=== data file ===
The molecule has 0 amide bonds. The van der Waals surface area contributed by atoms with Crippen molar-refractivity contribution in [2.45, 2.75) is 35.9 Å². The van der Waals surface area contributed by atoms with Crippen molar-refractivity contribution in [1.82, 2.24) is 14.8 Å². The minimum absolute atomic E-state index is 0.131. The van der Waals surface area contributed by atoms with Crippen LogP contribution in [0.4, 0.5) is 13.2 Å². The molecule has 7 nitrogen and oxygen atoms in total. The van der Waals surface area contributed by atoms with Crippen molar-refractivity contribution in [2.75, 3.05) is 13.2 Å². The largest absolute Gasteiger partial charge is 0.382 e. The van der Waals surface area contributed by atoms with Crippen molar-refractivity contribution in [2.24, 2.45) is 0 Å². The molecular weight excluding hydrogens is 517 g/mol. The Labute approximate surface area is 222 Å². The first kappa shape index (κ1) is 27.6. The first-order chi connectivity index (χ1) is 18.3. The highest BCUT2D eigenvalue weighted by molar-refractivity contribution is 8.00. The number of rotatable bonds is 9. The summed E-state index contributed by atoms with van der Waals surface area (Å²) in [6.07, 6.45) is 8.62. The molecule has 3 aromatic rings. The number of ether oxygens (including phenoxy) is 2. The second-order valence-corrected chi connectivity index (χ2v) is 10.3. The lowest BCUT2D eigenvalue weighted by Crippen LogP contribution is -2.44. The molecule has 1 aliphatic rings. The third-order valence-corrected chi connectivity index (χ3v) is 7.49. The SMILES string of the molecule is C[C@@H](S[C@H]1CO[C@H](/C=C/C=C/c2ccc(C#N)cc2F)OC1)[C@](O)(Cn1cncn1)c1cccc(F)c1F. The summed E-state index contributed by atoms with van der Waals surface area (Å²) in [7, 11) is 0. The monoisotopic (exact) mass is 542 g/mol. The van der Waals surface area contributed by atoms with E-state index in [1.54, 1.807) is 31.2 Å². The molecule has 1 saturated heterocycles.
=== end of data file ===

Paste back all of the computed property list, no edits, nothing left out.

The molecule has 0 amide bonds. The van der Waals surface area contributed by atoms with Crippen molar-refractivity contribution in [2.45, 2.75) is 35.9 Å². The van der Waals surface area contributed by atoms with Crippen molar-refractivity contribution in [1.82, 2.24) is 14.8 Å². The minimum absolute atomic E-state index is 0.131. The van der Waals surface area contributed by atoms with Crippen LogP contribution in [0.4, 0.5) is 13.2 Å². The molecule has 7 nitrogen and oxygen atoms in total. The van der Waals surface area contributed by atoms with Crippen molar-refractivity contribution in [2.75, 3.05) is 13.2 Å². The largest absolute Gasteiger partial charge is 0.382 e. The van der Waals surface area contributed by atoms with Crippen molar-refractivity contribution in [2.24, 2.45) is 0 Å². The molecular weight excluding hydrogens is 517 g/mol. The Labute approximate surface area is 222 Å². The first kappa shape index (κ1) is 27.6. The first-order chi connectivity index (χ1) is 18.3. The highest BCUT2D eigenvalue weighted by molar-refractivity contribution is 8.00. The number of rotatable bonds is 9. The summed E-state index contributed by atoms with van der Waals surface area (Å²) in [6.07, 6.45) is 8.62. The molecule has 3 aromatic rings. The number of ether oxygens (including phenoxy) is 2. The second-order valence-corrected chi connectivity index (χ2v) is 10.3. The lowest BCUT2D eigenvalue weighted by Crippen LogP contribution is -2.44. The molecule has 1 aliphatic rings. The third-order valence-corrected chi connectivity index (χ3v) is 7.49. The SMILES string of the molecule is C[C@@H](S[C@H]1CO[C@H](/C=C/C=C/c2ccc(C#N)cc2F)OC1)[C@](O)(Cn1cncn1)c1cccc(F)c1F. The summed E-state index contributed by atoms with van der Waals surface area (Å²) in [7, 11) is 0. The monoisotopic (exact) mass is 542 g/mol. The van der Waals surface area contributed by atoms with E-state index in [1.54, 1.807) is 31.2 Å². The molecule has 1 saturated heterocycles.